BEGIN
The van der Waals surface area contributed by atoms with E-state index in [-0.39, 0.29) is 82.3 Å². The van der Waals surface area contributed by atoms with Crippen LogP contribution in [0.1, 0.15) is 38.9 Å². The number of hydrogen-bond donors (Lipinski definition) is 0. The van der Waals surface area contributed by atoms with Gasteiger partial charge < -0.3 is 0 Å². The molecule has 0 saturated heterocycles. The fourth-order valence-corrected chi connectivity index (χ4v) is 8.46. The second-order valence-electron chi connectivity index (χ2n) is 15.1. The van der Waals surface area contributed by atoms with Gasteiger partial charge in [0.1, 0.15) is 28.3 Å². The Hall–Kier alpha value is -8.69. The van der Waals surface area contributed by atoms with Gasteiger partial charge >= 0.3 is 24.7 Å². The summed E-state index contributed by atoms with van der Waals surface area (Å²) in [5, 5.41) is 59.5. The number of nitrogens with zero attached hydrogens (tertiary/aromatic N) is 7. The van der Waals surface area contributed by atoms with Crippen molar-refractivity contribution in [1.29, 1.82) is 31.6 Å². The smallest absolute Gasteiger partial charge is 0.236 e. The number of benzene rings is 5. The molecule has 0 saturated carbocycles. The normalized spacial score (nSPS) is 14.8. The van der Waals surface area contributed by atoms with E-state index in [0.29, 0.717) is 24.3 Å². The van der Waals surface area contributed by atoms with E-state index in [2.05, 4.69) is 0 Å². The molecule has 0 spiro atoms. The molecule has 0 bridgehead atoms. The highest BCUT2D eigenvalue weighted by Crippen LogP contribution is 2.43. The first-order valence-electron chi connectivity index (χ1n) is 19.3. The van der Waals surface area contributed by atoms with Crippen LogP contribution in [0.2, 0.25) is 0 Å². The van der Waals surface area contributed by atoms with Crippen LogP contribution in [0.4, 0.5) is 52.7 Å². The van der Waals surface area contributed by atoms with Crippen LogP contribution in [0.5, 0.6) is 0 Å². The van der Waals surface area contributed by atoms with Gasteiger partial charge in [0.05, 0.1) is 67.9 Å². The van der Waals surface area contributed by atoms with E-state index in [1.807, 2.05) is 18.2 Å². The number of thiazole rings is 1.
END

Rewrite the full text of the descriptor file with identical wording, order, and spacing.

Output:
The van der Waals surface area contributed by atoms with E-state index in [-0.39, 0.29) is 82.3 Å². The van der Waals surface area contributed by atoms with Crippen LogP contribution in [0.1, 0.15) is 38.9 Å². The number of hydrogen-bond donors (Lipinski definition) is 0. The van der Waals surface area contributed by atoms with Gasteiger partial charge < -0.3 is 0 Å². The molecule has 0 saturated heterocycles. The fourth-order valence-corrected chi connectivity index (χ4v) is 8.46. The second-order valence-electron chi connectivity index (χ2n) is 15.1. The van der Waals surface area contributed by atoms with Gasteiger partial charge in [0.1, 0.15) is 28.3 Å². The Hall–Kier alpha value is -8.69. The van der Waals surface area contributed by atoms with Gasteiger partial charge >= 0.3 is 24.7 Å². The summed E-state index contributed by atoms with van der Waals surface area (Å²) in [5, 5.41) is 59.5. The number of nitrogens with zero attached hydrogens (tertiary/aromatic N) is 7. The van der Waals surface area contributed by atoms with Crippen molar-refractivity contribution in [1.29, 1.82) is 31.6 Å². The smallest absolute Gasteiger partial charge is 0.236 e. The number of benzene rings is 5. The molecule has 0 saturated carbocycles. The normalized spacial score (nSPS) is 14.8. The van der Waals surface area contributed by atoms with E-state index in [0.29, 0.717) is 24.3 Å². The van der Waals surface area contributed by atoms with E-state index in [2.05, 4.69) is 0 Å². The molecule has 0 spiro atoms. The molecule has 0 bridgehead atoms. The highest BCUT2D eigenvalue weighted by Crippen LogP contribution is 2.43. The first-order valence-electron chi connectivity index (χ1n) is 19.3. The van der Waals surface area contributed by atoms with Crippen LogP contribution in [0.2, 0.25) is 0 Å². The van der Waals surface area contributed by atoms with Crippen LogP contribution in [0.4, 0.5) is 52.7 Å². The van der Waals surface area contributed by atoms with Crippen LogP contribution in [0.5, 0.6) is 0 Å². The van der Waals surface area contributed by atoms with Gasteiger partial charge in [0.05, 0.1) is 67.9 Å². The van der Waals surface area contributed by atoms with E-state index in [1.807, 2.05) is 18.2 Å². The number of thiazole rings is 1.